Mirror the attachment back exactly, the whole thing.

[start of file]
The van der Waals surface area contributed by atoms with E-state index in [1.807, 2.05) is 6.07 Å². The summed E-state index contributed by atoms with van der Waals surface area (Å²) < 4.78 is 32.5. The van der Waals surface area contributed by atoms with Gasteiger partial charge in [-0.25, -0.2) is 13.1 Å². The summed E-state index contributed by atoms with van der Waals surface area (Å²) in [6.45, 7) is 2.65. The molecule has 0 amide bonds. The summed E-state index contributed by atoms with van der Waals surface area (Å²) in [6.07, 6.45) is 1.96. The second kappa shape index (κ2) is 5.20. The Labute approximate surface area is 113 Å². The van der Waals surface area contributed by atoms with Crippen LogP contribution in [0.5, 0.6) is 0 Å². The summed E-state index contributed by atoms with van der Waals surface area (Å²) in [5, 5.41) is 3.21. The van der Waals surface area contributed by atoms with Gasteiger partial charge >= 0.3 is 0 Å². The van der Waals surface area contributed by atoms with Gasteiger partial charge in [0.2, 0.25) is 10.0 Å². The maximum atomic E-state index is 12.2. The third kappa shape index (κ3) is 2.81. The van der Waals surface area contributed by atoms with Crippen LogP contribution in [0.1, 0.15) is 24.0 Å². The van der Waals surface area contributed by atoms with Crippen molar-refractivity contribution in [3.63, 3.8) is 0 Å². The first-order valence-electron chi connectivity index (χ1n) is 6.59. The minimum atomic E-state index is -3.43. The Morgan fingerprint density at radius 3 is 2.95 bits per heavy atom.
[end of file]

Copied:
The van der Waals surface area contributed by atoms with E-state index in [1.807, 2.05) is 6.07 Å². The summed E-state index contributed by atoms with van der Waals surface area (Å²) < 4.78 is 32.5. The van der Waals surface area contributed by atoms with Gasteiger partial charge in [-0.25, -0.2) is 13.1 Å². The summed E-state index contributed by atoms with van der Waals surface area (Å²) in [6.45, 7) is 2.65. The molecule has 0 amide bonds. The summed E-state index contributed by atoms with van der Waals surface area (Å²) in [6.07, 6.45) is 1.96. The second kappa shape index (κ2) is 5.20. The Labute approximate surface area is 113 Å². The van der Waals surface area contributed by atoms with Crippen LogP contribution in [0.5, 0.6) is 0 Å². The summed E-state index contributed by atoms with van der Waals surface area (Å²) in [5, 5.41) is 3.21. The van der Waals surface area contributed by atoms with Gasteiger partial charge >= 0.3 is 0 Å². The van der Waals surface area contributed by atoms with Gasteiger partial charge in [0.2, 0.25) is 10.0 Å². The maximum atomic E-state index is 12.2. The third kappa shape index (κ3) is 2.81. The van der Waals surface area contributed by atoms with Crippen LogP contribution in [0.1, 0.15) is 24.0 Å². The van der Waals surface area contributed by atoms with Crippen molar-refractivity contribution in [3.63, 3.8) is 0 Å². The first-order valence-electron chi connectivity index (χ1n) is 6.59. The minimum atomic E-state index is -3.43. The Morgan fingerprint density at radius 3 is 2.95 bits per heavy atom.